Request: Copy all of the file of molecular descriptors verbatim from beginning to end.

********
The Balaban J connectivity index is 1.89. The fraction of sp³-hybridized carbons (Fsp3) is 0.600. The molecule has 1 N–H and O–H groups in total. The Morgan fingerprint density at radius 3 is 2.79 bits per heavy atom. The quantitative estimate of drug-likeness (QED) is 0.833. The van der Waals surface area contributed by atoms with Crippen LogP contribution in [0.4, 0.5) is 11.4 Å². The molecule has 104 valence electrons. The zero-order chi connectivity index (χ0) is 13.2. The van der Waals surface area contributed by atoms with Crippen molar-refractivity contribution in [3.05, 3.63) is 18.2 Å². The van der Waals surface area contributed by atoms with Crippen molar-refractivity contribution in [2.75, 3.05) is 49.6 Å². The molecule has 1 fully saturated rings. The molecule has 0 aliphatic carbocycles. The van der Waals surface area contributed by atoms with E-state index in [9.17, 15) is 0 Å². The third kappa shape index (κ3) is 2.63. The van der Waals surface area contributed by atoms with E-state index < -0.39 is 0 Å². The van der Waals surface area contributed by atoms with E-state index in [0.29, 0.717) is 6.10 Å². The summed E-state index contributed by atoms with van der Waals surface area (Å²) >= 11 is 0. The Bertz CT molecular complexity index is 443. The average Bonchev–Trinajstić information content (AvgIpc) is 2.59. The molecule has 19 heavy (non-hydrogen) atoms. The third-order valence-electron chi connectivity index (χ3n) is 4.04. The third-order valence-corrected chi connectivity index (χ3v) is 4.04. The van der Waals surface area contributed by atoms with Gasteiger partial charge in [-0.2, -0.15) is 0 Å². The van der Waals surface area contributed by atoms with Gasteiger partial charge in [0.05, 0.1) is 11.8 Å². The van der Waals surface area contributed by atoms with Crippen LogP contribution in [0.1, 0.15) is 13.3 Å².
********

The Balaban J connectivity index is 1.89. The fraction of sp³-hybridized carbons (Fsp3) is 0.600. The molecule has 1 N–H and O–H groups in total. The Morgan fingerprint density at radius 3 is 2.79 bits per heavy atom. The quantitative estimate of drug-likeness (QED) is 0.833. The van der Waals surface area contributed by atoms with Crippen LogP contribution in [0.4, 0.5) is 11.4 Å². The molecule has 104 valence electrons. The zero-order chi connectivity index (χ0) is 13.2. The van der Waals surface area contributed by atoms with Crippen molar-refractivity contribution in [3.05, 3.63) is 18.2 Å². The van der Waals surface area contributed by atoms with Crippen molar-refractivity contribution in [2.75, 3.05) is 49.6 Å². The molecule has 1 fully saturated rings. The molecule has 0 aliphatic carbocycles. The van der Waals surface area contributed by atoms with E-state index in [9.17, 15) is 0 Å². The third kappa shape index (κ3) is 2.63. The van der Waals surface area contributed by atoms with E-state index < -0.39 is 0 Å². The van der Waals surface area contributed by atoms with E-state index in [0.29, 0.717) is 6.10 Å². The summed E-state index contributed by atoms with van der Waals surface area (Å²) >= 11 is 0. The Bertz CT molecular complexity index is 443. The average Bonchev–Trinajstić information content (AvgIpc) is 2.59. The molecule has 19 heavy (non-hydrogen) atoms. The third-order valence-electron chi connectivity index (χ3n) is 4.04. The third-order valence-corrected chi connectivity index (χ3v) is 4.04. The van der Waals surface area contributed by atoms with Gasteiger partial charge in [-0.2, -0.15) is 0 Å². The van der Waals surface area contributed by atoms with Gasteiger partial charge in [0.05, 0.1) is 11.8 Å². The van der Waals surface area contributed by atoms with Crippen LogP contribution in [0.1, 0.15) is 13.3 Å².